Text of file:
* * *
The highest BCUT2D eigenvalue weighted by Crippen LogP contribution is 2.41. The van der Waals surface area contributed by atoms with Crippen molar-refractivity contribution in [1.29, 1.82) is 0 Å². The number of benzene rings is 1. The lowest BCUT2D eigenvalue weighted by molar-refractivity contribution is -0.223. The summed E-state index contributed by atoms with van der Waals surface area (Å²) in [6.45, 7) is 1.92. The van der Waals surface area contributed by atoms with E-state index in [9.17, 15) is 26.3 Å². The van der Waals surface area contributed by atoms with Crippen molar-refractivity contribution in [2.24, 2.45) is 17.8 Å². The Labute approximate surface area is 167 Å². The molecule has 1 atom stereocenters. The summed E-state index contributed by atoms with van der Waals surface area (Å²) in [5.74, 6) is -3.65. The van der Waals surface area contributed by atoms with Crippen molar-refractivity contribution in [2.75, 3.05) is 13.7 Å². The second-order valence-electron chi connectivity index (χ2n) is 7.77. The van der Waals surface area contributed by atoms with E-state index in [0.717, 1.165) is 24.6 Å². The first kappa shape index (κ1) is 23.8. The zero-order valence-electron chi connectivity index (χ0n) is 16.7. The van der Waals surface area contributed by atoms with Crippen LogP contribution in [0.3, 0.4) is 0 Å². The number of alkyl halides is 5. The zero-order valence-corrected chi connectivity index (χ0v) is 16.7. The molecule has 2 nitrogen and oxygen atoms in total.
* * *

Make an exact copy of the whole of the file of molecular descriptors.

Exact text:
The highest BCUT2D eigenvalue weighted by Crippen LogP contribution is 2.41. The van der Waals surface area contributed by atoms with Crippen molar-refractivity contribution in [1.29, 1.82) is 0 Å². The number of benzene rings is 1. The lowest BCUT2D eigenvalue weighted by molar-refractivity contribution is -0.223. The summed E-state index contributed by atoms with van der Waals surface area (Å²) in [6.45, 7) is 1.92. The van der Waals surface area contributed by atoms with E-state index in [9.17, 15) is 26.3 Å². The van der Waals surface area contributed by atoms with Crippen molar-refractivity contribution in [2.24, 2.45) is 17.8 Å². The Labute approximate surface area is 167 Å². The molecule has 1 atom stereocenters. The summed E-state index contributed by atoms with van der Waals surface area (Å²) in [5.74, 6) is -3.65. The van der Waals surface area contributed by atoms with Crippen molar-refractivity contribution in [2.75, 3.05) is 13.7 Å². The second-order valence-electron chi connectivity index (χ2n) is 7.77. The van der Waals surface area contributed by atoms with E-state index in [0.717, 1.165) is 24.6 Å². The first kappa shape index (κ1) is 23.8. The zero-order valence-electron chi connectivity index (χ0n) is 16.7. The van der Waals surface area contributed by atoms with Crippen LogP contribution in [0.3, 0.4) is 0 Å². The number of alkyl halides is 5. The zero-order valence-corrected chi connectivity index (χ0v) is 16.7. The molecule has 2 nitrogen and oxygen atoms in total.